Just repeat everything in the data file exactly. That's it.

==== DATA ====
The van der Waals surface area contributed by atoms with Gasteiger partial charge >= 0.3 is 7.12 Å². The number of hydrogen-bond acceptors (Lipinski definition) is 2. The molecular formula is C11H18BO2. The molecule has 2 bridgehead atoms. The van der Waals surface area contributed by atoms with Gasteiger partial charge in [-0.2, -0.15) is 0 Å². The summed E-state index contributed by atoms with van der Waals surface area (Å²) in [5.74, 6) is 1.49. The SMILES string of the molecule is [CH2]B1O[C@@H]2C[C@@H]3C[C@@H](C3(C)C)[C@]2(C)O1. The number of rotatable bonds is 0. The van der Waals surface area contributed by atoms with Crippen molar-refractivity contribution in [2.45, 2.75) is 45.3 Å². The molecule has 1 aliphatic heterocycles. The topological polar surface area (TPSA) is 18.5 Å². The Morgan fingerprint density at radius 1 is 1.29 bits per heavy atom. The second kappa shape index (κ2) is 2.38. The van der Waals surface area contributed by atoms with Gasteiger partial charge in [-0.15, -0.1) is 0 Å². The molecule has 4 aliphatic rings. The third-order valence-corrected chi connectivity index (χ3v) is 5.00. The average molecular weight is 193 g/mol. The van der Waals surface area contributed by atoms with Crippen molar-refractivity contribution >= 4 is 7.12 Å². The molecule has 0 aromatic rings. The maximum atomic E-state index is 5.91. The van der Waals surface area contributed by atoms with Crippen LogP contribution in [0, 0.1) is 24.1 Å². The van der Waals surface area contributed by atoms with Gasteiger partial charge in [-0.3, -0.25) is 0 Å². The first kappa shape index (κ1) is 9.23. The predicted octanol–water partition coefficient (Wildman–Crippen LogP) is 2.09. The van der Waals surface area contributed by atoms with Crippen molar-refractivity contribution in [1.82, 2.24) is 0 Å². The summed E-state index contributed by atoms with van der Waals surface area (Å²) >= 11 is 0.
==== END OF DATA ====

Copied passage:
The van der Waals surface area contributed by atoms with Gasteiger partial charge >= 0.3 is 7.12 Å². The number of hydrogen-bond acceptors (Lipinski definition) is 2. The molecular formula is C11H18BO2. The molecule has 2 bridgehead atoms. The van der Waals surface area contributed by atoms with Gasteiger partial charge in [-0.2, -0.15) is 0 Å². The summed E-state index contributed by atoms with van der Waals surface area (Å²) in [5.74, 6) is 1.49. The SMILES string of the molecule is [CH2]B1O[C@@H]2C[C@@H]3C[C@@H](C3(C)C)[C@]2(C)O1. The number of rotatable bonds is 0. The van der Waals surface area contributed by atoms with Crippen molar-refractivity contribution in [2.45, 2.75) is 45.3 Å². The molecule has 1 aliphatic heterocycles. The topological polar surface area (TPSA) is 18.5 Å². The Morgan fingerprint density at radius 1 is 1.29 bits per heavy atom. The second kappa shape index (κ2) is 2.38. The van der Waals surface area contributed by atoms with Gasteiger partial charge in [-0.15, -0.1) is 0 Å². The molecule has 4 aliphatic rings. The third-order valence-corrected chi connectivity index (χ3v) is 5.00. The average molecular weight is 193 g/mol. The van der Waals surface area contributed by atoms with Crippen molar-refractivity contribution >= 4 is 7.12 Å². The molecule has 0 aromatic rings. The maximum atomic E-state index is 5.91. The van der Waals surface area contributed by atoms with Crippen LogP contribution in [0, 0.1) is 24.1 Å². The van der Waals surface area contributed by atoms with Gasteiger partial charge in [-0.3, -0.25) is 0 Å². The first kappa shape index (κ1) is 9.23. The predicted octanol–water partition coefficient (Wildman–Crippen LogP) is 2.09. The van der Waals surface area contributed by atoms with Crippen molar-refractivity contribution in [1.82, 2.24) is 0 Å². The summed E-state index contributed by atoms with van der Waals surface area (Å²) >= 11 is 0.